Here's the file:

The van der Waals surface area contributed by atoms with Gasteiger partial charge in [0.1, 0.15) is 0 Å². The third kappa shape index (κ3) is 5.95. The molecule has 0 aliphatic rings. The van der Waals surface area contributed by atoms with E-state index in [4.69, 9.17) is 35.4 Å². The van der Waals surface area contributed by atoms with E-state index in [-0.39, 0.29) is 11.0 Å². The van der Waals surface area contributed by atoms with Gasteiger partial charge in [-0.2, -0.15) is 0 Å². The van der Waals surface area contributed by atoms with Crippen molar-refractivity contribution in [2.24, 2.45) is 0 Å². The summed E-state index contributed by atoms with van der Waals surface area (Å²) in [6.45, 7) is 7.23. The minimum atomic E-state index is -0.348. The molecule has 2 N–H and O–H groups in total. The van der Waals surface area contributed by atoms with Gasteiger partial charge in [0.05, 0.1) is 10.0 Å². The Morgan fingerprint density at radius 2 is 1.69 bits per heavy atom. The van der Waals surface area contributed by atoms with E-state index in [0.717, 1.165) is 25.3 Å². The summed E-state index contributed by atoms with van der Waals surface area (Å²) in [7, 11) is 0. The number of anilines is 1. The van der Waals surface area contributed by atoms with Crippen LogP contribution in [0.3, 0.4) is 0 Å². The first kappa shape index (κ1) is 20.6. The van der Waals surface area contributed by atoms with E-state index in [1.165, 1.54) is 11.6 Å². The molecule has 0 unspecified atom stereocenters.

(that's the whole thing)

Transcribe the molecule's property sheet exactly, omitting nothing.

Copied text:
The van der Waals surface area contributed by atoms with Gasteiger partial charge in [0.1, 0.15) is 0 Å². The third kappa shape index (κ3) is 5.95. The molecule has 0 aliphatic rings. The van der Waals surface area contributed by atoms with E-state index in [4.69, 9.17) is 35.4 Å². The van der Waals surface area contributed by atoms with E-state index in [-0.39, 0.29) is 11.0 Å². The van der Waals surface area contributed by atoms with Gasteiger partial charge in [-0.2, -0.15) is 0 Å². The van der Waals surface area contributed by atoms with Crippen molar-refractivity contribution in [2.24, 2.45) is 0 Å². The summed E-state index contributed by atoms with van der Waals surface area (Å²) in [6.45, 7) is 7.23. The minimum atomic E-state index is -0.348. The molecule has 2 N–H and O–H groups in total. The van der Waals surface area contributed by atoms with Gasteiger partial charge in [0.05, 0.1) is 10.0 Å². The Morgan fingerprint density at radius 2 is 1.69 bits per heavy atom. The van der Waals surface area contributed by atoms with E-state index in [0.717, 1.165) is 25.3 Å². The summed E-state index contributed by atoms with van der Waals surface area (Å²) in [7, 11) is 0. The number of anilines is 1. The van der Waals surface area contributed by atoms with Crippen LogP contribution in [0.3, 0.4) is 0 Å². The first kappa shape index (κ1) is 20.6. The van der Waals surface area contributed by atoms with E-state index in [1.165, 1.54) is 11.6 Å². The molecule has 0 unspecified atom stereocenters.